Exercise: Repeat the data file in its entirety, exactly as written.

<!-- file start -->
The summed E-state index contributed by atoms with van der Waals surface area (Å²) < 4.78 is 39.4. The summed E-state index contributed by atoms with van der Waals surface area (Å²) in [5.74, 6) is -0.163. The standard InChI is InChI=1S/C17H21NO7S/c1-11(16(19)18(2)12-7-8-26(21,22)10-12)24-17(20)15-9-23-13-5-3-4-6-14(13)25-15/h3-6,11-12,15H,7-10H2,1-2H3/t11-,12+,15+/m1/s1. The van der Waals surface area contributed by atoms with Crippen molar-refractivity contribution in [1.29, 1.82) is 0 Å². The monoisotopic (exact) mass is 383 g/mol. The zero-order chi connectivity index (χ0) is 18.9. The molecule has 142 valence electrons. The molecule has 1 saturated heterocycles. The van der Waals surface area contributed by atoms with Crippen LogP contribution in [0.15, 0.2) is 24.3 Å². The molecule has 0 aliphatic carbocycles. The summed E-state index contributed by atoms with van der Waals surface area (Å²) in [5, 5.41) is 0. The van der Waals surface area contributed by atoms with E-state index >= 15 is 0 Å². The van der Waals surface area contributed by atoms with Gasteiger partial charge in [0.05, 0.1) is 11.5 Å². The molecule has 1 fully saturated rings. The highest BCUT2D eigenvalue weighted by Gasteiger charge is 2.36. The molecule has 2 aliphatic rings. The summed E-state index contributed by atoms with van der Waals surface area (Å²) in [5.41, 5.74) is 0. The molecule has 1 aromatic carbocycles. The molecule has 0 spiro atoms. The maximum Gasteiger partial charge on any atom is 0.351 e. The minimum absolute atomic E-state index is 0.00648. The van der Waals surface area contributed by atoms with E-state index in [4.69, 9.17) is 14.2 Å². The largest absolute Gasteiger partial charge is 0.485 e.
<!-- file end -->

The summed E-state index contributed by atoms with van der Waals surface area (Å²) < 4.78 is 39.4. The summed E-state index contributed by atoms with van der Waals surface area (Å²) in [5.74, 6) is -0.163. The standard InChI is InChI=1S/C17H21NO7S/c1-11(16(19)18(2)12-7-8-26(21,22)10-12)24-17(20)15-9-23-13-5-3-4-6-14(13)25-15/h3-6,11-12,15H,7-10H2,1-2H3/t11-,12+,15+/m1/s1. The van der Waals surface area contributed by atoms with Crippen molar-refractivity contribution in [1.29, 1.82) is 0 Å². The monoisotopic (exact) mass is 383 g/mol. The zero-order chi connectivity index (χ0) is 18.9. The molecule has 142 valence electrons. The molecule has 1 saturated heterocycles. The van der Waals surface area contributed by atoms with Crippen LogP contribution in [0.15, 0.2) is 24.3 Å². The molecule has 0 aliphatic carbocycles. The summed E-state index contributed by atoms with van der Waals surface area (Å²) in [5, 5.41) is 0. The van der Waals surface area contributed by atoms with E-state index >= 15 is 0 Å². The van der Waals surface area contributed by atoms with Gasteiger partial charge in [0.05, 0.1) is 11.5 Å². The molecule has 1 fully saturated rings. The highest BCUT2D eigenvalue weighted by Gasteiger charge is 2.36. The molecule has 2 aliphatic rings. The summed E-state index contributed by atoms with van der Waals surface area (Å²) in [5.41, 5.74) is 0. The molecule has 1 aromatic carbocycles. The molecule has 0 spiro atoms. The maximum Gasteiger partial charge on any atom is 0.351 e. The minimum absolute atomic E-state index is 0.00648. The van der Waals surface area contributed by atoms with E-state index in [4.69, 9.17) is 14.2 Å². The largest absolute Gasteiger partial charge is 0.485 e.